Professor Lux stresses importance of poetry at Tech

Photo by Jamie Howell

While many people associate Tech with renowned science and research, Professor Tim Lux is proof that the liberal arts are also flourishing at Tech. The many times published poet hopes to show students the poetry and art are integral to a successful life.

What is your position at Tech and how long have you been a faculty member?

This is my 11th year at Tech. I hold the Bourne Chair in Poetry. I teach two classes each semester—one the reading of poetry, the other a poetry workshop. Henry Bourne was an EE professor at Tech. He and his wife Margaret decided to endow the position because they believed Tech students should have the option of studying poetry—reading it and writing it.

At the same time, another man, Bruce McEver, a Tech alum, and poet, and CEO of Berkshire Capital, also decided to endow a chair in poetry for the same reasons. So Tech, I believe, is the only university in the country with two endowed chairs in poetry. The McEver position we divide up between several people each year. We have a community outreach program that provides free workshops, we have a major reading series, and we send poets to schools. All this is free. The logic being this: given gifts, they should be shared.

What brought you to Tech?

I was invited in the spring of 2001 as a visiting professor to inaugurate the McEver Chair and help set in motion what was to become Poetry@Tech. I liked the students here tremendously and Tech offered me the opportunity to come on a permanent basis as the holder of the Bourne Chair.

Where did you attend undergraduate school? 

Emerson College, in Boston.

What was your favorite aspect of college life?

Books, poetry, literature in general, and we partied a little bit too.

Why didn’t you graduate from the Iowa Writers Workshop? 

I had been offered a teaching job back at Emerson, I had a book coming out. I was having the best time of my life at Iowa, I made friends who are still my best friends in poetry. I went back there to teach about a decade later and I actually looked into finishing my MFA but it seems they had no system that would allow a teacher to be a student at the same time!

Was becoming a professor always a goal of yours? 

No. I wanted to be a [high-school] English teacher but I published early and got a little teaching experience early, so I became a college English teacher.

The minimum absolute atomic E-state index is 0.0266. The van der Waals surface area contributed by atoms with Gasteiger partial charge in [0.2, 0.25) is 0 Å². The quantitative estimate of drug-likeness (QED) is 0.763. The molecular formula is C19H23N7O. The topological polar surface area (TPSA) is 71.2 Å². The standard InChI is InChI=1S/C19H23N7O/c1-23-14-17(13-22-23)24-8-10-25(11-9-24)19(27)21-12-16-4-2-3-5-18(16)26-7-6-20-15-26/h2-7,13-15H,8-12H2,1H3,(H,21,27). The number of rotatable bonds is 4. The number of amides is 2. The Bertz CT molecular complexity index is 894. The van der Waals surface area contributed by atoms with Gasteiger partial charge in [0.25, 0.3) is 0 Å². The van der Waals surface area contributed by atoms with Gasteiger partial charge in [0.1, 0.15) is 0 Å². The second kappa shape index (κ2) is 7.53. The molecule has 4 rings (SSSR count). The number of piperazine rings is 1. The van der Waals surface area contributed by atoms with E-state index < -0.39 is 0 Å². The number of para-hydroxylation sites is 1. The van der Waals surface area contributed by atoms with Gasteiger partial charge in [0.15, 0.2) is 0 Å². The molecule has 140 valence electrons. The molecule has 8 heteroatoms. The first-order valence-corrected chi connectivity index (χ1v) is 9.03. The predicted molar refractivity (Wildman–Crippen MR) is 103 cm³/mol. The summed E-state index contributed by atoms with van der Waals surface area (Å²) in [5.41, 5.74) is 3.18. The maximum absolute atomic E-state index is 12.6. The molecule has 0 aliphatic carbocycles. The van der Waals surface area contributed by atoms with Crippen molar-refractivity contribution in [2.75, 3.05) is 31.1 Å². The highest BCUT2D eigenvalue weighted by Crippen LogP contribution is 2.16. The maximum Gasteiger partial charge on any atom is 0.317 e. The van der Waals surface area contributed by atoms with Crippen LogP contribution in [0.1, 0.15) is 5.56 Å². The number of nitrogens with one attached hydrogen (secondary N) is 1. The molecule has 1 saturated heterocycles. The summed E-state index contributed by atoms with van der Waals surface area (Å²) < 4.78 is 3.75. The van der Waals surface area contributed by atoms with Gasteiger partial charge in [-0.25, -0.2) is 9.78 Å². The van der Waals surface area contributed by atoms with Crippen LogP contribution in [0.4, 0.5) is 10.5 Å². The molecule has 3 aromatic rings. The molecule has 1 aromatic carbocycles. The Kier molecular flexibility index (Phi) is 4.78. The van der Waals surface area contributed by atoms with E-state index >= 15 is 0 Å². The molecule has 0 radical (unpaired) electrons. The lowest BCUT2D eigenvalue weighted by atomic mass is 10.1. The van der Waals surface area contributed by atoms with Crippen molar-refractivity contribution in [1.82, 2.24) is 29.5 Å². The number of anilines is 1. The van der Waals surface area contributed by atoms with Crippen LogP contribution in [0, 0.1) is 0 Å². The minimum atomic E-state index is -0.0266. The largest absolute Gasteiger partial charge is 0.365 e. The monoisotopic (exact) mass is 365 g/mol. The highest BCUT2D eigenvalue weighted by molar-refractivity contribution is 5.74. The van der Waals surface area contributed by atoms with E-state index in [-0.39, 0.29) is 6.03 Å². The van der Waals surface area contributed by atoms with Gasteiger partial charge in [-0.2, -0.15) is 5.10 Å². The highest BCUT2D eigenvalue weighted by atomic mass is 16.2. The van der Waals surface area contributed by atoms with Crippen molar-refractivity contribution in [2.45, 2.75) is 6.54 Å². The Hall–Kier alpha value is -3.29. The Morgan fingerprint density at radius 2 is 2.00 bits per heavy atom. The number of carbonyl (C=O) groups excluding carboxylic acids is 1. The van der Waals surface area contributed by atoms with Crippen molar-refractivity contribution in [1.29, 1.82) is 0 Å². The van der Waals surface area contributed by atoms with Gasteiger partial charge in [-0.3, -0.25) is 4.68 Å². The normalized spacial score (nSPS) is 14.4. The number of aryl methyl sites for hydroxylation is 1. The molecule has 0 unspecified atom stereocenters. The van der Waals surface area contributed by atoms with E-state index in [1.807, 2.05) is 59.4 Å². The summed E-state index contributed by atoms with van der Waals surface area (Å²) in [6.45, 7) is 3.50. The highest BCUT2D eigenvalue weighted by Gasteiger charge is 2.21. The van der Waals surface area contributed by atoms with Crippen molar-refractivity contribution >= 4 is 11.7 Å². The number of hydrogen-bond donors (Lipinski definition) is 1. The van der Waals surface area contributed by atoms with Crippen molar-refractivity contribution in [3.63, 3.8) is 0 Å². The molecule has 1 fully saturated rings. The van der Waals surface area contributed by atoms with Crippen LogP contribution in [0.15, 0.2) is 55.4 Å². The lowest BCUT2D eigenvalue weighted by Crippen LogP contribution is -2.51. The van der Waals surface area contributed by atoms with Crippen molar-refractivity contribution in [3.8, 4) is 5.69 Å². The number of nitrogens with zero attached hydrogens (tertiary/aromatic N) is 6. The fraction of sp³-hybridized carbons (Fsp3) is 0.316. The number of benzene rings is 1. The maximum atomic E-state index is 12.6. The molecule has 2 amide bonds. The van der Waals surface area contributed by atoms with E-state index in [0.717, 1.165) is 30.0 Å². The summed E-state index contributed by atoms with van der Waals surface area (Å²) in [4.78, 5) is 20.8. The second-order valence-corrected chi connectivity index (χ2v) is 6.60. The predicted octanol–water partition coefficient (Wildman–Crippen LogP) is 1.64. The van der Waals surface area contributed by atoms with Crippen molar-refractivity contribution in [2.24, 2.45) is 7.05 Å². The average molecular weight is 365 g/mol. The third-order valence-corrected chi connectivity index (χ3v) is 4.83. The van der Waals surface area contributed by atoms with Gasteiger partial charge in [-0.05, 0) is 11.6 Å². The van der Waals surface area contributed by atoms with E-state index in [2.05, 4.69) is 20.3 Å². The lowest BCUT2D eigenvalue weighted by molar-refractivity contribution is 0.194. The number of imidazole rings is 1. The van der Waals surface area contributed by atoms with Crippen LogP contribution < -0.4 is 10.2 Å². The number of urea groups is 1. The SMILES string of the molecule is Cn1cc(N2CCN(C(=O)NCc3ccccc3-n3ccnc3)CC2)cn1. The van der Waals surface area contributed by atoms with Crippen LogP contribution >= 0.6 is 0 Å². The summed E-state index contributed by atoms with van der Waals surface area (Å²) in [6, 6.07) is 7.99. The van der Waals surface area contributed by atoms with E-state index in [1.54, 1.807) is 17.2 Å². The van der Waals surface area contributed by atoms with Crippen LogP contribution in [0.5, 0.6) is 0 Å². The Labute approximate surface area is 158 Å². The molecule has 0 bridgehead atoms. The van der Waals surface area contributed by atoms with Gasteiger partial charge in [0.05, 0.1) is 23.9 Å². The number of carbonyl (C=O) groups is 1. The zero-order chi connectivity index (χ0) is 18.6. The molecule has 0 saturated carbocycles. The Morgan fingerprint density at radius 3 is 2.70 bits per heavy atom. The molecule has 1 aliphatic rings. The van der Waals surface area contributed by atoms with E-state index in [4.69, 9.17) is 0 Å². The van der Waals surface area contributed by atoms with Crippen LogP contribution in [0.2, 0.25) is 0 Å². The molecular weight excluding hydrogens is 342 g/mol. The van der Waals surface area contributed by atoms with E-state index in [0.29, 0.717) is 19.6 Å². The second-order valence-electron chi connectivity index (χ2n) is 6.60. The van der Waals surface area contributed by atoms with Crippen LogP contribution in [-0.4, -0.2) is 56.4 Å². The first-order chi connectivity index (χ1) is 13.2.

How do classes on poetry and other literature at Tech compare to classes at other, more liberal arts based, schools you’ve taught at, such as Sarah Lawrence or Oberlin College?

 Not a lot. Inside the classroom it’s the same. Outside the classroom, Sarah Lawrence students probably wear more black that Tech students.

You are the Bourne Chair in Poetry at Tech, what exactly does that mean? What are your responsibilities? 

It means I’m a professor and part of my salary is paid by the endowment funds. All of the rest of the funds go to Poetry@Tech. I help appoint the Visiting McEver Professors, organize the reading series, teach some of the community/outreach classes.

Here, I’ll have to admit a character flaw: I believe in giving credit where it’s due, and if hadn’t been for Ginger Murchison’s help for the first four years at Tech and Travis Denton’s help going on seven years now (Associate Directors of Poetry@Tech) none of it would have happened. They’re both brilliant organizers and both do regular turns at Visiting McEver poet/teachers.

Why do you believe poetry is so important for students at Tech? 

It’s important for all students everywhere. Poetry (and I think it safe to say all the arts) helps us turn into humans and not mere people. It can make us more alive, and often it makes us feel less alone. For many years now more and more medical schools have been including poetry in their curriculum, even business schools. And disbelieve this at your peril: Poems are engineered! It should be obvious that poetry doesn’t need to be defended anymore than bread or air needs to be defended.

You’ve published multiple books of poetry while at Tech. How do you feel the students or atmosphere at Tech has influenced those works? 

Probably because I love teaching so much and because Tech kids are so smart and creative—that helps the old racehorse keep kicking. And I really dig the baseball team!

What is your greatest, pie-in-the-sky dream for poetry in general at Tech? 

No pie in the sky: poetry classes, poetry readings (by some of the best poets in the country), a new poetry club, a literary magazine (Erato) are all available to interested Tech students. There’s a new TechArts Festival this spring. The arts, the humanities, are alive and well at Tech—Ivan Allen College is the liberal arts college of the future, one that combines, even marries, the traditional arts and humanities with the new digital world.

If you could discuss your works with any person, dead or alive, who would it be? 

The poet whose hand I would most like to shake is John Keats and a close second would be Hart Crane. I’ve been to Keats’ grave in Rome and Hart Crane was lost at sea so it won’t happen in this world.

What is your advice to any aspiring writers or poets at Tech? 

Read, read, read, read (as well as live your life)!